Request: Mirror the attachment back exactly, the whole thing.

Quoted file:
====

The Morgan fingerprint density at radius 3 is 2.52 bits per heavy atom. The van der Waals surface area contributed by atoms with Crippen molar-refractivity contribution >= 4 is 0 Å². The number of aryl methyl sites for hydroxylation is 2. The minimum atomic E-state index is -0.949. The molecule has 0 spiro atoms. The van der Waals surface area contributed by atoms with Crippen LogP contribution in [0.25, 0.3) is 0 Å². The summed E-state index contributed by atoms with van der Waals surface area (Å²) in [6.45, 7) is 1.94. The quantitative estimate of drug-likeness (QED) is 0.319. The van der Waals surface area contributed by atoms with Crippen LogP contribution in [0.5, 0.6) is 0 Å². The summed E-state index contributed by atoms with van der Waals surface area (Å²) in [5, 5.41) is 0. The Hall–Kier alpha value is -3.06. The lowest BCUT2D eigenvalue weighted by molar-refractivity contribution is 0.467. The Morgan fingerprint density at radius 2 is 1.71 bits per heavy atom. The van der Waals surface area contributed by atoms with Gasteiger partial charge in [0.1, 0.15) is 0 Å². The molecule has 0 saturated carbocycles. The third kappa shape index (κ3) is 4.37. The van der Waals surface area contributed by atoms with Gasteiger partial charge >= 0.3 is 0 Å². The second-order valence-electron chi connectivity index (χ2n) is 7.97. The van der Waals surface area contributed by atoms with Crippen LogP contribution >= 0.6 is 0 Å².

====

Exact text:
The Morgan fingerprint density at radius 3 is 2.52 bits per heavy atom. The van der Waals surface area contributed by atoms with Crippen molar-refractivity contribution >= 4 is 0 Å². The number of aryl methyl sites for hydroxylation is 2. The minimum atomic E-state index is -0.949. The molecule has 0 spiro atoms. The van der Waals surface area contributed by atoms with Crippen LogP contribution in [0.25, 0.3) is 0 Å². The summed E-state index contributed by atoms with van der Waals surface area (Å²) in [6.45, 7) is 1.94. The quantitative estimate of drug-likeness (QED) is 0.319. The van der Waals surface area contributed by atoms with Crippen LogP contribution in [0.5, 0.6) is 0 Å². The summed E-state index contributed by atoms with van der Waals surface area (Å²) in [5, 5.41) is 0. The Hall–Kier alpha value is -3.06. The lowest BCUT2D eigenvalue weighted by molar-refractivity contribution is 0.467. The Morgan fingerprint density at radius 2 is 1.71 bits per heavy atom. The van der Waals surface area contributed by atoms with Gasteiger partial charge in [0.1, 0.15) is 0 Å². The molecule has 0 saturated carbocycles. The third kappa shape index (κ3) is 4.37. The van der Waals surface area contributed by atoms with Gasteiger partial charge >= 0.3 is 0 Å². The second-order valence-electron chi connectivity index (χ2n) is 7.97. The van der Waals surface area contributed by atoms with Crippen LogP contribution >= 0.6 is 0 Å².